Over the past ten years in the entertainment business, we have invested a lot – in knowledge of the best ways to create quality content, and in the production of that original content. We have made many shorts, animated shows, and features, working across the script, concepting, and animation test stage. We believe in ourselves and in the stories we want to bring to the world.
What’s a day in the life like for you?
It’s insane. I direct KARL, now on season two, as well as other entertainment and advertising productions that are happening at the studio. I also run the front end, working on client relations. I also take care of the distribution of KARL and legal and financial issues. But in the end, what I like most is really working on the scripts and stories for our series and feature films. That has to all happen within a 15-hour day.
What are the three most important things in your office?
Loving what you do, being thankful for it, and coming to work with a huge smile and positive vibes, ready to do the best you can on another incredible day.
Do you develop proprietary tools, if so which one are you most proud of?
We do have great coffee :)
What inspires you creatively?
Great directors like Miyazaki, Disney and Lasseter, as well as talented artists from productions around the world. Life is also a great source of inspiration, with its landscapes, interesting people, music, and all forms of arts. This feeds the incredible world of our imagination, and from there, anything can come to life!
How do you do to stay connected to the artist community?
My favorite event is SIGGRAPH, as well as MIPCOM and KIDSCREEN (for distribution of content). Facebook, CG Channel and other online forums are also a great way of connecting and sharing works, doubts, and inspirations across the industry.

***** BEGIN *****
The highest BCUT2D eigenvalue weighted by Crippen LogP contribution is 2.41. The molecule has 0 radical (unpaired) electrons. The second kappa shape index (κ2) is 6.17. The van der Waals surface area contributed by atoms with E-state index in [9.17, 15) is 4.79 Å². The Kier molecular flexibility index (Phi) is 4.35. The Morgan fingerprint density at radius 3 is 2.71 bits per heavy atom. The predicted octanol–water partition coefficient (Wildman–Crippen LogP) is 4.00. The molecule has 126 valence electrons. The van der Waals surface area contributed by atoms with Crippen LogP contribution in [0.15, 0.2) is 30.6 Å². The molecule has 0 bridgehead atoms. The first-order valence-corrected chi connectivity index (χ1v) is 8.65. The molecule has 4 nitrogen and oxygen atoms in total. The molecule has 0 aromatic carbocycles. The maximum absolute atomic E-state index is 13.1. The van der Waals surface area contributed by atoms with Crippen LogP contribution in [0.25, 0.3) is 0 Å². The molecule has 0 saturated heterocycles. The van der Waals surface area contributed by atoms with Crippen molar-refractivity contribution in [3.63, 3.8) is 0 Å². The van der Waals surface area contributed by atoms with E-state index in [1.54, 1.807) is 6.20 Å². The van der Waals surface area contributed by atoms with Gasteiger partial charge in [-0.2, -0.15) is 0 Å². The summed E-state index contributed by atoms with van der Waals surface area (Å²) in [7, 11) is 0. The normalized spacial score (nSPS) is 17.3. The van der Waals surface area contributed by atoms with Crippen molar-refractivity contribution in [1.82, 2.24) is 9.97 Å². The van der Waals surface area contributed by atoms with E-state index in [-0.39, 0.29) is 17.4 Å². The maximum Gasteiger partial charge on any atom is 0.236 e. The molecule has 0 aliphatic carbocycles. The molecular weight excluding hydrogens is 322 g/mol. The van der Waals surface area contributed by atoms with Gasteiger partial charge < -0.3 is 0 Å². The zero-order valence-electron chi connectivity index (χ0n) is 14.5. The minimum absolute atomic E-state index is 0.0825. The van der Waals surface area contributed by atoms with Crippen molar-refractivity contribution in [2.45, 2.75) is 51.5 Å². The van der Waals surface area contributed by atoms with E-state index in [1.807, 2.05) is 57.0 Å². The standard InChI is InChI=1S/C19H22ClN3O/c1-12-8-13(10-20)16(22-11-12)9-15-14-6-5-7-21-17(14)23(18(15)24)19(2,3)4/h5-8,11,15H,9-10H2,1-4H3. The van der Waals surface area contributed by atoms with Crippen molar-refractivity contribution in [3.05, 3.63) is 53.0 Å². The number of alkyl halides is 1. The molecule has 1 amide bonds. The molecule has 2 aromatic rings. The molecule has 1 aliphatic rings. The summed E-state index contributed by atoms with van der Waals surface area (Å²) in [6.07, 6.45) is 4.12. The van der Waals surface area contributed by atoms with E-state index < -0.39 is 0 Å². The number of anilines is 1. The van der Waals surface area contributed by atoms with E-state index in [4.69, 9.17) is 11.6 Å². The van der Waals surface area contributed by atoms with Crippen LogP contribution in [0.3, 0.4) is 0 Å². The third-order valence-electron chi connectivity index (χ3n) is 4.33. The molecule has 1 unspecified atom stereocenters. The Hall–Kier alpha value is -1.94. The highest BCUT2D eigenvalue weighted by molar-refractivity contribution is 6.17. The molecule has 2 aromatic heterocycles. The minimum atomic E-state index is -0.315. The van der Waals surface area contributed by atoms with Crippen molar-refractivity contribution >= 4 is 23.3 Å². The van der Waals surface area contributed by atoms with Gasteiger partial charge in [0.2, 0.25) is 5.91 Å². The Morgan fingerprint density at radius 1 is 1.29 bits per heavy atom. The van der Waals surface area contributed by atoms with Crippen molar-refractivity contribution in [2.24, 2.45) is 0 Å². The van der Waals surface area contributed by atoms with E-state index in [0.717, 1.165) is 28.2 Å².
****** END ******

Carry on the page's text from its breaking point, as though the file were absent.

What is your favorite thing about working in your city?
Curitiba is great, full of nature and cool people. It certainly does not have all the noise and craziness that big cities like São Paulo have. While Curitiba is considered a big city (about 3 million people), it feels like a small town. I love it here.
When you aren’t working, what’s the ideal way to spend a day?
Running and making picnics at the park, watching good movies, playing basketball and card games with friends, and creating stories about awesome worlds (that's not considered working).
What led you to visual effects?
I have loved to create and draw since I was a very young boy. I always wrote stories and created new worlds. The day that I realized that I could actually learn that (I had an epiphany at the cinema, watching X-Men), I joined Anima Mundi International Animation Festival. There I met the great Chris Landreth and Larry DeFlorio, amazing artists who were running an awesome course at Toronto-Canada (Seneca College Post-Graduation Program). I immediately went there and it changed my life (back then there was little online content, so It was hard to learn on your own).
What is the biggest challenge in running a studio today?
Paying the bills. Until your creations actually start paying the bills, it's a long and hard road. Costs are super high (facility, software, insurance, and crew), artists are complicated beings, and clients can come and go. Dealing with great creativity and legal and financial issues, as well as with infrastructure problems and marketing and distribution...that's enough to get anyone insane. But I love it.